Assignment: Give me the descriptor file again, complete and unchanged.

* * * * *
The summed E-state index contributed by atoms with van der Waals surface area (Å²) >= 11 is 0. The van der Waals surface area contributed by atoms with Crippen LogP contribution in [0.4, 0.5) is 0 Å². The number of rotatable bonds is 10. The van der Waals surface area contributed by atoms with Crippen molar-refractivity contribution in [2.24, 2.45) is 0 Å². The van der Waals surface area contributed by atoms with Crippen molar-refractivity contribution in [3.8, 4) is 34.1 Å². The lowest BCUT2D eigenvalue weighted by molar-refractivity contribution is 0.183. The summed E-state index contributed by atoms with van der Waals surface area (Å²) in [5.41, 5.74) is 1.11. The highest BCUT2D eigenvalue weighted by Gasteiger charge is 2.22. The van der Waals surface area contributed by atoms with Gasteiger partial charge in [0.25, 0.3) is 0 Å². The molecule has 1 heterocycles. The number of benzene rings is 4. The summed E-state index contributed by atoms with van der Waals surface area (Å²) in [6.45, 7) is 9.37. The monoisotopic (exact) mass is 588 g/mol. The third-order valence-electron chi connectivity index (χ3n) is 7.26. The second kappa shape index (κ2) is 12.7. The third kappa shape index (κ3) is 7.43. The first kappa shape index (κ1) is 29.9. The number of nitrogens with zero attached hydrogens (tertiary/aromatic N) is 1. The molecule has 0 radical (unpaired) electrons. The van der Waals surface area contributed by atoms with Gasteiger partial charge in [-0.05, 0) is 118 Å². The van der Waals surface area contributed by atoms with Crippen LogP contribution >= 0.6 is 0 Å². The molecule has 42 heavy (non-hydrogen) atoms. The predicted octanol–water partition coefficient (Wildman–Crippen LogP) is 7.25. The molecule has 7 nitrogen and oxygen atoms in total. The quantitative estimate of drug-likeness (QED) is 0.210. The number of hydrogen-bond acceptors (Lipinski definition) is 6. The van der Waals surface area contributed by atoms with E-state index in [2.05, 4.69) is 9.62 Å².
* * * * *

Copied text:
The summed E-state index contributed by atoms with van der Waals surface area (Å²) >= 11 is 0. The van der Waals surface area contributed by atoms with Crippen LogP contribution in [0.4, 0.5) is 0 Å². The number of rotatable bonds is 10. The van der Waals surface area contributed by atoms with Crippen molar-refractivity contribution in [2.24, 2.45) is 0 Å². The van der Waals surface area contributed by atoms with Crippen molar-refractivity contribution in [3.8, 4) is 34.1 Å². The lowest BCUT2D eigenvalue weighted by molar-refractivity contribution is 0.183. The summed E-state index contributed by atoms with van der Waals surface area (Å²) in [5.41, 5.74) is 1.11. The highest BCUT2D eigenvalue weighted by Gasteiger charge is 2.22. The van der Waals surface area contributed by atoms with Gasteiger partial charge in [0.25, 0.3) is 0 Å². The molecule has 1 heterocycles. The number of benzene rings is 4. The summed E-state index contributed by atoms with van der Waals surface area (Å²) in [6.45, 7) is 9.37. The monoisotopic (exact) mass is 588 g/mol. The third-order valence-electron chi connectivity index (χ3n) is 7.26. The second kappa shape index (κ2) is 12.7. The third kappa shape index (κ3) is 7.43. The first kappa shape index (κ1) is 29.9. The number of nitrogens with zero attached hydrogens (tertiary/aromatic N) is 1. The molecule has 0 radical (unpaired) electrons. The van der Waals surface area contributed by atoms with Gasteiger partial charge in [-0.05, 0) is 118 Å². The van der Waals surface area contributed by atoms with Crippen LogP contribution >= 0.6 is 0 Å². The molecule has 42 heavy (non-hydrogen) atoms. The predicted octanol–water partition coefficient (Wildman–Crippen LogP) is 7.25. The molecule has 7 nitrogen and oxygen atoms in total. The quantitative estimate of drug-likeness (QED) is 0.210. The number of hydrogen-bond acceptors (Lipinski definition) is 6. The van der Waals surface area contributed by atoms with E-state index in [2.05, 4.69) is 9.62 Å².